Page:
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Settling your cat into a new country

Settling your cat into a new country

Don’t forget to organise all you cats items so that once you arrive at your new home you can quickly set an area up inside for your cat.

Moving a cat to a new country can be a stressful experience not only for ourselves but for our furry little friends as well. Having a plan in place will make the first few days of been at your new location easier for both of you so here are our suggestions to help settle your cat into their new environment.

Plan their adventure

Firstly do some investigation on the rules and regulations that are in the place at your new destination. Some areas require cats to be microchipped or have a particular type of vaccination, some require cats to be in at a certain time of night. Therefore, finding out this information before you arrive at your new home means you will be fully prepared and know what to expect once you reach your destination.

Don’t forget to organise all you cats items so that once you arrive at your new home you can quickly set an area up inside for your cat. Items you may like to prepare earlier include the cat’s bed, toys, and food and water bowl. This will reduce your cat’s anxiety with their new surrounds.

If you have a super anxious cat, we recommend talking to your veterinarian before you travel.

Your cat has arrived at their destination.

Don’t just let your cat free roam around the inside and garden of your house. Cats need to ease into their new environment gently and slowly so they do not get scared and try and run away (or to try and find their old house).

Settling your cat into their new home

Once you have reached your new home some ways to help your cat settle in is by:

  • Remaining calm and patient and been relaxed around your pet reduces the chance of them getting frightened by their new surroundings.
  • If you have a cat that gets anxious and stressed easily try using a pheromone diffuser to release a scent that can help calm and relax them.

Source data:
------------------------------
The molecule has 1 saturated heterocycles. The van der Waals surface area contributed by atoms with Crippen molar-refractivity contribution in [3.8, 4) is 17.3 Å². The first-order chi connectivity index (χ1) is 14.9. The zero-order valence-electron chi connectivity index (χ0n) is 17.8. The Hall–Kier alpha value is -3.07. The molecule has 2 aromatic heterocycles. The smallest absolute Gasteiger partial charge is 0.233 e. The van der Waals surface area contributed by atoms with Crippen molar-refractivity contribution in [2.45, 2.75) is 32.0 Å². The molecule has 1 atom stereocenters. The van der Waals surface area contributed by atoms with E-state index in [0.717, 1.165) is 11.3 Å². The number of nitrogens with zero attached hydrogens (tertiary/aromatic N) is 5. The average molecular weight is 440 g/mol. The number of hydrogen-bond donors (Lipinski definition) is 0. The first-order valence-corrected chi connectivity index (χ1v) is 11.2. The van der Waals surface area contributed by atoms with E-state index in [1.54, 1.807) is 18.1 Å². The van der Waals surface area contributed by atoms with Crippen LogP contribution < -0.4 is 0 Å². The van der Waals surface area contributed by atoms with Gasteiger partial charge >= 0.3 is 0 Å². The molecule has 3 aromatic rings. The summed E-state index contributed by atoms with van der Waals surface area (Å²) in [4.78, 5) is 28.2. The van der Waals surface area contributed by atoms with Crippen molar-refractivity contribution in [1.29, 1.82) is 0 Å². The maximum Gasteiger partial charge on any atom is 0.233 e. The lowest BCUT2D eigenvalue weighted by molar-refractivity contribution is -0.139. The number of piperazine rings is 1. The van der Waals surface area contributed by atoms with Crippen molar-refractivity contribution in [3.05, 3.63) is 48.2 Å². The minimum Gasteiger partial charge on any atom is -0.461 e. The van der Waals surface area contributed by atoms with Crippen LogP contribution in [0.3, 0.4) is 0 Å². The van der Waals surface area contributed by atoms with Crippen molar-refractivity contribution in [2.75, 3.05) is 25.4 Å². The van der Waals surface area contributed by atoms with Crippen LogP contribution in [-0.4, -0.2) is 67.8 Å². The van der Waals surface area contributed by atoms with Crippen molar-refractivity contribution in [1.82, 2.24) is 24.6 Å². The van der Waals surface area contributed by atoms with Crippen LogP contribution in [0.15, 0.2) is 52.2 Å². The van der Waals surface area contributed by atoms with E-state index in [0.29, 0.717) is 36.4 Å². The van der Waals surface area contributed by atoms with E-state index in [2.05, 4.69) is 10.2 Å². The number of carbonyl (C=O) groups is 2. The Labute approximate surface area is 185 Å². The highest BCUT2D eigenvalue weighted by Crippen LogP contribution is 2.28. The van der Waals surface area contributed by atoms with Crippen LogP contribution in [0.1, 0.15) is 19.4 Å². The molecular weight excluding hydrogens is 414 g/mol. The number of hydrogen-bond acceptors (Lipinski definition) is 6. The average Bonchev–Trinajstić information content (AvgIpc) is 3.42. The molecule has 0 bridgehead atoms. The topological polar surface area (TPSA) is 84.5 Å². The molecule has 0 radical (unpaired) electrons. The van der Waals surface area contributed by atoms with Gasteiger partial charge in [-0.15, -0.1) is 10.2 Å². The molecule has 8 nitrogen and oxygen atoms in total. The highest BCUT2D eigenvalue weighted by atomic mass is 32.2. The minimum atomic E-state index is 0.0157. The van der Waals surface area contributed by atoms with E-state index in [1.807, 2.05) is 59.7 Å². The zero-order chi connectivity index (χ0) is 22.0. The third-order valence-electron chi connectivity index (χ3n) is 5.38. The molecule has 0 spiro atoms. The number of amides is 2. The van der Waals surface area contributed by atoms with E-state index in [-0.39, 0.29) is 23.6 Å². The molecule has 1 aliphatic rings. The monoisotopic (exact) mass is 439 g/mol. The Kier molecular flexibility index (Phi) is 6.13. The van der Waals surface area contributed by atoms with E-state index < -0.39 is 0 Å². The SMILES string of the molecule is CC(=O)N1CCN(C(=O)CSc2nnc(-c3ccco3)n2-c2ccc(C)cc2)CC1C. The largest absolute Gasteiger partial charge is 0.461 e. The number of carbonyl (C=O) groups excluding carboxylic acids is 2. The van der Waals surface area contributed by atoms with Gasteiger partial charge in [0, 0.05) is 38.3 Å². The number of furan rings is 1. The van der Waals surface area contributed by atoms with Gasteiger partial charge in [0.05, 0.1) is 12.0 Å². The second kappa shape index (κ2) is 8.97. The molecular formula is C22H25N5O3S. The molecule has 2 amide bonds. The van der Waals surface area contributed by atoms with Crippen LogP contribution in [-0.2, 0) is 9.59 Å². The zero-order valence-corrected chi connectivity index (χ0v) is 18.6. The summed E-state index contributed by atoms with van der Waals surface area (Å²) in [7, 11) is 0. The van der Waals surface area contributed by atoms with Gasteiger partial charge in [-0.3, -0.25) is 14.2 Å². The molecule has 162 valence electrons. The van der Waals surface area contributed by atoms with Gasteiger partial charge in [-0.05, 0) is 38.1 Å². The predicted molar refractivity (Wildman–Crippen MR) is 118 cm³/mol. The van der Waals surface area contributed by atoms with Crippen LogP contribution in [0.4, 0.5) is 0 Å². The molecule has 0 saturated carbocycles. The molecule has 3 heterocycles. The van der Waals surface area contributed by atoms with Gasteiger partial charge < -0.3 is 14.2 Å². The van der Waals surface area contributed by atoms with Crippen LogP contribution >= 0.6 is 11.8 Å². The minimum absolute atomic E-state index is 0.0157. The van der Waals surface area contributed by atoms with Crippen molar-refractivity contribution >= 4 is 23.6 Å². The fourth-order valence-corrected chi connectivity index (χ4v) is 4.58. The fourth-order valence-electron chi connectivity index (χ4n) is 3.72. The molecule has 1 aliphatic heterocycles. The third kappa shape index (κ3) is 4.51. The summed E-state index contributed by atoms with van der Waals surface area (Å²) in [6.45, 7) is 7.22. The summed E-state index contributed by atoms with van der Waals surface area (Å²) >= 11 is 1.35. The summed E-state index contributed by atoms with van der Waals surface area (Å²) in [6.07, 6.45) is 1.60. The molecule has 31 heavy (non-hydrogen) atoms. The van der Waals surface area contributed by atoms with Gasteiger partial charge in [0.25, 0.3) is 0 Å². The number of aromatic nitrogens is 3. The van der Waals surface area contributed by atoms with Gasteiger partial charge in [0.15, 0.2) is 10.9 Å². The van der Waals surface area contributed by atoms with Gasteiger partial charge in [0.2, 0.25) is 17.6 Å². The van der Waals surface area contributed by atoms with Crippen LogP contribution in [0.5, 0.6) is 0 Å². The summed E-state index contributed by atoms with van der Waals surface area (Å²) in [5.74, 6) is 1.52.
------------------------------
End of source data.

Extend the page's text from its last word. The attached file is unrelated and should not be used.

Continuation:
• On the first day place them in a room with furniture or items that they are familiar with. This will assist them to feel less anxious about their new environment.
  • Allow your cat to stay indoors for at least two weeks so they can get used to their new home – don’t forget to have a litter box available.
  • Keep your routines for them as regular as possible
  • Provide small frequent meals and ensure water is available at all times

Venturing outdoors

When your cat has got used to their new inside surroundings the next step is to allow them outdoors:

  • Before letting your cat outside to explore ensure you get them an identification tag. Alternatively, if your new country offers a microchipping option, you may like to look into that.
  • Remain calm and relaxed at all times so you don’t frighten your cat.
  • Introduce your cat to the outdoors slowly – head outside together and keep a close eye on them. Consider limiting the outdoor area your cat will go initially so they don’t get overwhelmed.
  • Never force your cat outside but if they do venture out ensure they have a way to easily get back inside if they become frightened.
  • Once you cat has settled, a good idea is to install a cat flap so they can freely come and go. Just make sure it’s electronically controlled for just your cat, so no unwelcome guest comes in.

Moving to a new Country with your cat can be less stressful when you have a plan of action. We hope this helps your furry friend to have a safe and happy settling in period at their new home.